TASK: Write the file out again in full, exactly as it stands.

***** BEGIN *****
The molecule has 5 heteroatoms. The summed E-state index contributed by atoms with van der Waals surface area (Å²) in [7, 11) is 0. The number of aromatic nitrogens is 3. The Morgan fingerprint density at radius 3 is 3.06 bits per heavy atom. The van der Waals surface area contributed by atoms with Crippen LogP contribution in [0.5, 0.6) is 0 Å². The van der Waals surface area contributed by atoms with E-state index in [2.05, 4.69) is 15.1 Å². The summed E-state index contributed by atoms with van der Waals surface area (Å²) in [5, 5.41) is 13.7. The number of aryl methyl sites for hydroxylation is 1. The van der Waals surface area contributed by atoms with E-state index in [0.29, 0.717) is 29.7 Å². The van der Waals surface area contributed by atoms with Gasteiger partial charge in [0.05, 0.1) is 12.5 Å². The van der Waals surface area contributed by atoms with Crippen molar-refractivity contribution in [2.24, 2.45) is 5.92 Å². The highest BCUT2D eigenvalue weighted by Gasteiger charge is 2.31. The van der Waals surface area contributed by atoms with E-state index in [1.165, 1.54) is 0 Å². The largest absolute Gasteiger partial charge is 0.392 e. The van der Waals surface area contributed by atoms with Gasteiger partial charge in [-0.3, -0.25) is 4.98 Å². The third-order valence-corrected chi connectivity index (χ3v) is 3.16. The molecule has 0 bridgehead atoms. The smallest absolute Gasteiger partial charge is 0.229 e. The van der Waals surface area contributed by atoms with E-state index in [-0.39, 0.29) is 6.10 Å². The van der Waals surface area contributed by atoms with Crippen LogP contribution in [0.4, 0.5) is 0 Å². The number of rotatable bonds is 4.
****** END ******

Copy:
The molecule has 5 heteroatoms. The summed E-state index contributed by atoms with van der Waals surface area (Å²) in [7, 11) is 0. The number of aromatic nitrogens is 3. The Morgan fingerprint density at radius 3 is 3.06 bits per heavy atom. The van der Waals surface area contributed by atoms with Crippen LogP contribution in [0.5, 0.6) is 0 Å². The van der Waals surface area contributed by atoms with E-state index in [2.05, 4.69) is 15.1 Å². The summed E-state index contributed by atoms with van der Waals surface area (Å²) in [5, 5.41) is 13.7. The number of aryl methyl sites for hydroxylation is 1. The van der Waals surface area contributed by atoms with E-state index in [0.29, 0.717) is 29.7 Å². The van der Waals surface area contributed by atoms with Gasteiger partial charge in [0.05, 0.1) is 12.5 Å². The van der Waals surface area contributed by atoms with Crippen molar-refractivity contribution in [2.24, 2.45) is 5.92 Å². The highest BCUT2D eigenvalue weighted by Gasteiger charge is 2.31. The van der Waals surface area contributed by atoms with E-state index in [1.165, 1.54) is 0 Å². The largest absolute Gasteiger partial charge is 0.392 e. The van der Waals surface area contributed by atoms with Gasteiger partial charge in [-0.3, -0.25) is 4.98 Å². The third-order valence-corrected chi connectivity index (χ3v) is 3.16. The molecule has 0 bridgehead atoms. The smallest absolute Gasteiger partial charge is 0.229 e. The van der Waals surface area contributed by atoms with E-state index in [-0.39, 0.29) is 6.10 Å². The van der Waals surface area contributed by atoms with Crippen LogP contribution in [0.4, 0.5) is 0 Å². The number of rotatable bonds is 4.